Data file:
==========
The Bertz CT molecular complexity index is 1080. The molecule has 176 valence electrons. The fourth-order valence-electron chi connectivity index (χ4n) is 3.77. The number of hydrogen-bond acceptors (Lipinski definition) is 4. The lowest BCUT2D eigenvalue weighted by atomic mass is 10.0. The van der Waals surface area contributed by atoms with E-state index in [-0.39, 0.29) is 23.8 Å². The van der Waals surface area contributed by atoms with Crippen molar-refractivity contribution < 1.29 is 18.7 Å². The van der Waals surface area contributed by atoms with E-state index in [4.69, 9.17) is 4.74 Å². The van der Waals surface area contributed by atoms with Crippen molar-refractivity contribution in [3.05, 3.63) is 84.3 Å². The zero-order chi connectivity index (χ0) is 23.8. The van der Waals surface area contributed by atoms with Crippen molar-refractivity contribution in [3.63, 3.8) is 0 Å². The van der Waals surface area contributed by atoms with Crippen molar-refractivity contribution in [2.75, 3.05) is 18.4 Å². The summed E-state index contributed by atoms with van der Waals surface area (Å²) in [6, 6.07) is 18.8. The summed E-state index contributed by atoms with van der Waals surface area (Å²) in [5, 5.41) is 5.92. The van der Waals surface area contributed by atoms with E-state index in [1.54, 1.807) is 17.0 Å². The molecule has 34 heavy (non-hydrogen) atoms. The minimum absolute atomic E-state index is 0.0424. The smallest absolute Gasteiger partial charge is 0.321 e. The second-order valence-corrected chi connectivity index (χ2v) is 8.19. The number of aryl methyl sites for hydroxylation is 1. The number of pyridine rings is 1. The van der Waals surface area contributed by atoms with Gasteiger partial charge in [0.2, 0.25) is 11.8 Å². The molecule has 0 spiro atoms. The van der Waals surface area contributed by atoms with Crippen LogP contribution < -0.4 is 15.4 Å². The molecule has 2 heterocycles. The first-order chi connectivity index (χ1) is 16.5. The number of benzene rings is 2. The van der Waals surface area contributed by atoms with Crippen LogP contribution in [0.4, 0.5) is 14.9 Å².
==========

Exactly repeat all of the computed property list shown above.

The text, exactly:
The Bertz CT molecular complexity index is 1080. The molecule has 176 valence electrons. The fourth-order valence-electron chi connectivity index (χ4n) is 3.77. The number of hydrogen-bond acceptors (Lipinski definition) is 4. The lowest BCUT2D eigenvalue weighted by atomic mass is 10.0. The van der Waals surface area contributed by atoms with E-state index in [-0.39, 0.29) is 23.8 Å². The van der Waals surface area contributed by atoms with Crippen molar-refractivity contribution < 1.29 is 18.7 Å². The van der Waals surface area contributed by atoms with E-state index in [4.69, 9.17) is 4.74 Å². The van der Waals surface area contributed by atoms with Crippen molar-refractivity contribution in [3.05, 3.63) is 84.3 Å². The zero-order chi connectivity index (χ0) is 23.8. The van der Waals surface area contributed by atoms with Crippen molar-refractivity contribution in [3.63, 3.8) is 0 Å². The van der Waals surface area contributed by atoms with Crippen molar-refractivity contribution in [2.75, 3.05) is 18.4 Å². The summed E-state index contributed by atoms with van der Waals surface area (Å²) in [6, 6.07) is 18.8. The summed E-state index contributed by atoms with van der Waals surface area (Å²) in [5, 5.41) is 5.92. The van der Waals surface area contributed by atoms with E-state index in [1.54, 1.807) is 17.0 Å². The molecule has 34 heavy (non-hydrogen) atoms. The minimum absolute atomic E-state index is 0.0424. The smallest absolute Gasteiger partial charge is 0.321 e. The second-order valence-corrected chi connectivity index (χ2v) is 8.19. The number of aryl methyl sites for hydroxylation is 1. The number of pyridine rings is 1. The van der Waals surface area contributed by atoms with Gasteiger partial charge in [0.2, 0.25) is 11.8 Å². The molecule has 0 spiro atoms. The van der Waals surface area contributed by atoms with Crippen LogP contribution < -0.4 is 15.4 Å². The molecule has 2 heterocycles. The first-order chi connectivity index (χ1) is 16.5. The number of benzene rings is 2. The van der Waals surface area contributed by atoms with Crippen LogP contribution in [0.4, 0.5) is 14.9 Å².